Only through engagement — it’s only through engagement with Egypt that we can focus Egypt’s leaders on the need to repair international obligations — respect their international obligations, including and especially its peace treaty with Israel. It’s only through active engagement that we can help ensure that Hamas does not re-arm through the Sinai and put the people of Israel at risk. It’s only through engagement that we can concentrate Egypt’s government on the imperative of confronting the extremists. And it’s only through engagement that we can encourage Egypt’s leaders to make reforms that will spark economic growth and stabilize the democratic process. And it’s all tough, and there’s no certainty.

While the concerns that Biden raises about the possibility that the Morsi government will break the treaty with Israel are real, his insistence that there are no alternatives to coddling the Brotherhood with arms sales and a virtual blank check to continue its quest for total power in Egypt is wrong. So, too, is his belief that making nice with the Islamists is altering their behavior.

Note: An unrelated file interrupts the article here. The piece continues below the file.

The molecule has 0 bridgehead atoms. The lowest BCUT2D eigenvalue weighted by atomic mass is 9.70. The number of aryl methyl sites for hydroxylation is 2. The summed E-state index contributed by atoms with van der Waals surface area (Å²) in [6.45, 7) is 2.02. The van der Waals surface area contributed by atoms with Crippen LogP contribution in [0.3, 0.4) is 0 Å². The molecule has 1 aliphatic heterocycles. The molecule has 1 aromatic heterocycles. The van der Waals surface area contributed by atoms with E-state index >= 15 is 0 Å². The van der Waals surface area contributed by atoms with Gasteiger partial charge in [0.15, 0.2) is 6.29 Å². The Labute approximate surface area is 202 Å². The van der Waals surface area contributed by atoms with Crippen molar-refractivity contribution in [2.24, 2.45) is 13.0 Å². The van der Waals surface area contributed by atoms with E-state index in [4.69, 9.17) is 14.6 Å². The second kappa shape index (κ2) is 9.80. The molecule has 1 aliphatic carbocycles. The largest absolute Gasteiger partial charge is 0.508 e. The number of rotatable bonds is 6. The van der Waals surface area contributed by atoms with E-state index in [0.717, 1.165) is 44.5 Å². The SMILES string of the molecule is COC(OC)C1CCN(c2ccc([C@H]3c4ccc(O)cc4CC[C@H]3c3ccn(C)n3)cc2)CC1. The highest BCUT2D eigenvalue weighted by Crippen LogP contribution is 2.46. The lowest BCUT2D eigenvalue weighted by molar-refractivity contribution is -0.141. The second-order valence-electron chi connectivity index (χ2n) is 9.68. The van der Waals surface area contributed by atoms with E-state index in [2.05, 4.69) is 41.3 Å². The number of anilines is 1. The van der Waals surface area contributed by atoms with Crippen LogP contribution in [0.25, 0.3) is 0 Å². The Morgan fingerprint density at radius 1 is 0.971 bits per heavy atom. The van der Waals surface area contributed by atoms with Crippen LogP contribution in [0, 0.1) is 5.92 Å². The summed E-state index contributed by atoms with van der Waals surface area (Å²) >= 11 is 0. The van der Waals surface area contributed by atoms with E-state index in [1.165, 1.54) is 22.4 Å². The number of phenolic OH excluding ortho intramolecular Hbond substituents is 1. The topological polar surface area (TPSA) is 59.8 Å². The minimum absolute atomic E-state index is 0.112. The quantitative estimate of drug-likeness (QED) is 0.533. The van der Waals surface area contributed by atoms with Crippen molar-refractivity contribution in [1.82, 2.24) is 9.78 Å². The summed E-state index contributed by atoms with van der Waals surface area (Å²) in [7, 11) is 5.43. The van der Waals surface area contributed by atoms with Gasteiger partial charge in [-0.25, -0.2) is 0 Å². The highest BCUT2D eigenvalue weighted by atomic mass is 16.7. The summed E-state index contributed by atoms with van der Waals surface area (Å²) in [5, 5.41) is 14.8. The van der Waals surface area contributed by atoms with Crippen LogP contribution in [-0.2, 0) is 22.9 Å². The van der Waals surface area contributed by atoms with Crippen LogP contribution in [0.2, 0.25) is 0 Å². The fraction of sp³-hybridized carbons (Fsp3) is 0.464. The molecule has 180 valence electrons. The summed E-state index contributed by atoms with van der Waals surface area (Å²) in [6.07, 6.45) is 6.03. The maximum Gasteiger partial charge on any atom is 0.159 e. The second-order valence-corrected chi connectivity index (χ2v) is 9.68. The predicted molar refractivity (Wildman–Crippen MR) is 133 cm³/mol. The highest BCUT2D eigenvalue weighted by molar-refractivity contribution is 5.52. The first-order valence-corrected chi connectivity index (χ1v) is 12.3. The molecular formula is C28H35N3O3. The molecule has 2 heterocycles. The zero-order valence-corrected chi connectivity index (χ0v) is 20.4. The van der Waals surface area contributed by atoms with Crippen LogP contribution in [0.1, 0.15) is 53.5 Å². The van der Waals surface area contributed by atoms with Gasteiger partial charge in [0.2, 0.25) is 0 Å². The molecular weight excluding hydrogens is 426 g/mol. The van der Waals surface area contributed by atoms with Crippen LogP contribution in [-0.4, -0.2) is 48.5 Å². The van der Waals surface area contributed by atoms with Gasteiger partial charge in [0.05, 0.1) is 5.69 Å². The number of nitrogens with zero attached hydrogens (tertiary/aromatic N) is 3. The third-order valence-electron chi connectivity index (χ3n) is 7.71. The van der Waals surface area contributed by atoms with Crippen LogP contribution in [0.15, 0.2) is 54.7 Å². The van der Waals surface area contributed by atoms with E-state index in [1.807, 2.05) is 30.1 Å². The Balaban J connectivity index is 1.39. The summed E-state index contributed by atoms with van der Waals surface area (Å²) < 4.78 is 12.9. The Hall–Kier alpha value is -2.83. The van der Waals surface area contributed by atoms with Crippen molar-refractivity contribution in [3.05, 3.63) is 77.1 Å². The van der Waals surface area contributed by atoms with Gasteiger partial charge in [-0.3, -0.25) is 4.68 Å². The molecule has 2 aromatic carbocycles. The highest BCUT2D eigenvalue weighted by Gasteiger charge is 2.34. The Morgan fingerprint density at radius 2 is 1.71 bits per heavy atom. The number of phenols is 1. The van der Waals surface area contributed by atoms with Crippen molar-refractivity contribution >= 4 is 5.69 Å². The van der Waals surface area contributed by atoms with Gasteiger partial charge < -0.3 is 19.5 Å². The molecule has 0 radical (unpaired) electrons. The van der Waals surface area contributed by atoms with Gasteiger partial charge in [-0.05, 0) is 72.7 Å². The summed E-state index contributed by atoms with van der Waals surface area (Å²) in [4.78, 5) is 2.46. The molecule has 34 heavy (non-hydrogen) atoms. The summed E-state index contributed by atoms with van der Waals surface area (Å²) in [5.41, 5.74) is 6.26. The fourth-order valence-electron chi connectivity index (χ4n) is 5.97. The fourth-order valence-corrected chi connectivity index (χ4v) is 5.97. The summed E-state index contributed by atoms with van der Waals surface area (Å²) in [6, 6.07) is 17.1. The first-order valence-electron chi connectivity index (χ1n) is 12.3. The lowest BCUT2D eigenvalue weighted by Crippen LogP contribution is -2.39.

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I wrote earlier today about the way Vice President Biden seemed to take the United States half a step closer to an eventual confrontation with Iran in his speech to the annual AIPAC conference. Also noteworthy was the absence of any criticism of Israel’s presence in the West Bank or settlements. Biden extolled the two-state solution for the conflict with the Palestinians, but as has been the case with the Obama administration since the start of the 2012 presidential campaign, there was an effort to steer clear of any real argument with Israel and its supporters on the peace process. But as much as Biden seemed anxious to agree with the pro-Israel community on a host of issues, such as isolating Hezbollah and treating it as a terrorist organization, there was one point of real disagreement with many of the Jewish state’s supporters.

While surveying the Middle East and denouncing threats to Israel, Biden insisted that the Obama administration’s embrace of the Muslim Brotherhood government in Egypt was not the mistake that many critics have claimed:

We’re not looking at what’s happening in Egypt through rose-colored glasses. Again, our eyes are wide open. We have no illusions about the challenges that we face, but we also know this: There’s no legitimate alternative at this point to engagement.